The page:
ARGOS — Imagine being 17 and having to take three insulin injections every day just to survive.
Now imagine being in third grade when you were diagnosed as a diabetic. Kala Williams of Argos Community Schools has a very special senior project. The week of Nov. 15-19 will be Diabetes Awareness Week at Argos Community Schools. During this week, the students will be able to get their blood sugar checked so they can be aware of their risks. If the current trend continues, one in three children will develop Diabetes.
On Thursday, Nov. 18, at 6:30 p.m., Patty Hobbs of the American Diabetes Association of Marshall County will be speaking at the Argos High School auditorium. Not only will Hobbs be speaking about Diabetes, but Williams will also be offering free blood sugar testing for anyone who attends. This presentation is free and open to the public, everyone is encouraged to come.
“I have been diabetic for nine years and I have become very passionate about making people aware of Diabetes,” Williams said.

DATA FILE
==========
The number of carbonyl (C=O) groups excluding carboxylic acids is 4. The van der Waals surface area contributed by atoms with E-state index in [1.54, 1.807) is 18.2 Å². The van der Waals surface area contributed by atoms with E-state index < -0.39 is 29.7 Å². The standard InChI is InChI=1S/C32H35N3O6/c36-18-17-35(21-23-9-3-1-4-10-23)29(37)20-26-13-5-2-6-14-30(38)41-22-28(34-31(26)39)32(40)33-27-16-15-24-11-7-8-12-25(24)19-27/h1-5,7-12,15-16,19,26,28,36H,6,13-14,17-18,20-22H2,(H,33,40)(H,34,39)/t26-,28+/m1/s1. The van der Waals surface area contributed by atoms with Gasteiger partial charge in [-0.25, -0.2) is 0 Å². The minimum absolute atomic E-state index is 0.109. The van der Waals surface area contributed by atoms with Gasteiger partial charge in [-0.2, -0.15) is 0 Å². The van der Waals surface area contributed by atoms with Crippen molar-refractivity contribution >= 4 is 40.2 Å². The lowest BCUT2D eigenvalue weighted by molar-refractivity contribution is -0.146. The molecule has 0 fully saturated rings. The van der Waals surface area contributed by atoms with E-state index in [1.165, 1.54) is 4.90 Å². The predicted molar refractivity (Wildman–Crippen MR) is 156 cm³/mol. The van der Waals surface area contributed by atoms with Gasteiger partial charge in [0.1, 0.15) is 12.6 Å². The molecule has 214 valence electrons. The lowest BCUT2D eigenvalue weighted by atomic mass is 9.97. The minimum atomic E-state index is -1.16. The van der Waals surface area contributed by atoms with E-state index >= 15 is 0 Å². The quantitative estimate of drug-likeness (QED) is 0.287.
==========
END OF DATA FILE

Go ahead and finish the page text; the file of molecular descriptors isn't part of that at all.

Her personal story is very compelling. Williams recalls, “It was Labor Day weekend when I was in third grade and my mom noticed I was thirsty, tired, and using the bathroom more than normal. She checked my blood sugar with my grandma’s machine and noticed it was high. So the next week, she took me to the family doctor and they diagnosed with me Type 1 Diabetes. I was then referred to Riley Hospital for Children, where I was admitted for a week.”
Williams takes three insulin shots a day and checks her blood sugar between three and six times a day. She checks her blood sugar around 7 a.m. and then eats breakfast. After breakfast, she takes an insulin injection, the amount of insulin depends on her blood sugar reading. She checks her blood sugar again at lunch. At supper, around 6 p.m. she checks it again and takes another injection. Then, around 10 p.m. she checks it yet again, eats a snack, and takes another injection. This injection, however, is always a set amount of insulin.
Helping Williams with this project is Argos School Nurse Melody Avery. Avery will be speaking to the students about diabetes during the week. During Williams’s presentation, Avery and Williams will also be available to answer any questions concerning diabetes.
For Williams, her project, Diabetes Awareness Week is very personal. Not only is Williams a diabetic but both of her grandmothers are diabetic too. Diabetes can be genetic or it can be caused by obesity. Some people have diabetes and don’t know it.
About her project Williams said,” It is my goal to have questions answered and offer glucose testing for people who wouldn’t normally have it checked. Prevention is the key.”